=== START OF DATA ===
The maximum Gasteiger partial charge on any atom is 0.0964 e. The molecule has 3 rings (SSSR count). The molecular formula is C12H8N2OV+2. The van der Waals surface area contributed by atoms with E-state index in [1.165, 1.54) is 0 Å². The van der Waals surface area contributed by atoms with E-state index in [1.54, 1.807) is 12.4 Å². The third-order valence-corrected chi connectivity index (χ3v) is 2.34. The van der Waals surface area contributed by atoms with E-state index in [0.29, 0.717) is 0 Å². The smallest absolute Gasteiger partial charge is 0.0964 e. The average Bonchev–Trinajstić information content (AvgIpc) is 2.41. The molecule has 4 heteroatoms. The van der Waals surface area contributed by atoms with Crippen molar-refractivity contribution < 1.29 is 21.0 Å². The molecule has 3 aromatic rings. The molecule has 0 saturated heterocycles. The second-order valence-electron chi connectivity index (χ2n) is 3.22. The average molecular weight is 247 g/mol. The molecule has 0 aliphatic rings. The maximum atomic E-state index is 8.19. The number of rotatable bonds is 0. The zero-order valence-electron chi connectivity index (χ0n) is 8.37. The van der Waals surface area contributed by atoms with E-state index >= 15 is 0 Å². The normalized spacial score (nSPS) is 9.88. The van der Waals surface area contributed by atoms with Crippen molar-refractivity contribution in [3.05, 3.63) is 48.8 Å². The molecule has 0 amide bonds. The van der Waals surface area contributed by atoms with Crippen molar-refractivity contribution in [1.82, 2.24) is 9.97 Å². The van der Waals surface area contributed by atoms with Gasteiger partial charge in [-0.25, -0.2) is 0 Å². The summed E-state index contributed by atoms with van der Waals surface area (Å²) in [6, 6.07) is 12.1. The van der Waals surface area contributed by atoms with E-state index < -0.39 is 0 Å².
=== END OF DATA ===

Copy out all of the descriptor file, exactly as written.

The maximum Gasteiger partial charge on any atom is 0.0964 e. The molecule has 3 rings (SSSR count). The molecular formula is C12H8N2OV+2. The van der Waals surface area contributed by atoms with E-state index in [1.165, 1.54) is 0 Å². The van der Waals surface area contributed by atoms with E-state index in [1.54, 1.807) is 12.4 Å². The third-order valence-corrected chi connectivity index (χ3v) is 2.34. The van der Waals surface area contributed by atoms with E-state index in [0.29, 0.717) is 0 Å². The smallest absolute Gasteiger partial charge is 0.0964 e. The average Bonchev–Trinajstić information content (AvgIpc) is 2.41. The molecule has 4 heteroatoms. The van der Waals surface area contributed by atoms with Crippen molar-refractivity contribution < 1.29 is 21.0 Å². The molecule has 3 aromatic rings. The molecule has 0 saturated heterocycles. The second-order valence-electron chi connectivity index (χ2n) is 3.22. The average molecular weight is 247 g/mol. The molecule has 0 aliphatic rings. The maximum atomic E-state index is 8.19. The number of rotatable bonds is 0. The zero-order valence-electron chi connectivity index (χ0n) is 8.37. The van der Waals surface area contributed by atoms with E-state index >= 15 is 0 Å². The normalized spacial score (nSPS) is 9.88. The van der Waals surface area contributed by atoms with Crippen molar-refractivity contribution in [3.05, 3.63) is 48.8 Å². The molecule has 0 amide bonds. The van der Waals surface area contributed by atoms with Crippen molar-refractivity contribution in [1.82, 2.24) is 9.97 Å². The van der Waals surface area contributed by atoms with Gasteiger partial charge in [-0.25, -0.2) is 0 Å². The summed E-state index contributed by atoms with van der Waals surface area (Å²) in [6, 6.07) is 12.1. The van der Waals surface area contributed by atoms with E-state index < -0.39 is 0 Å².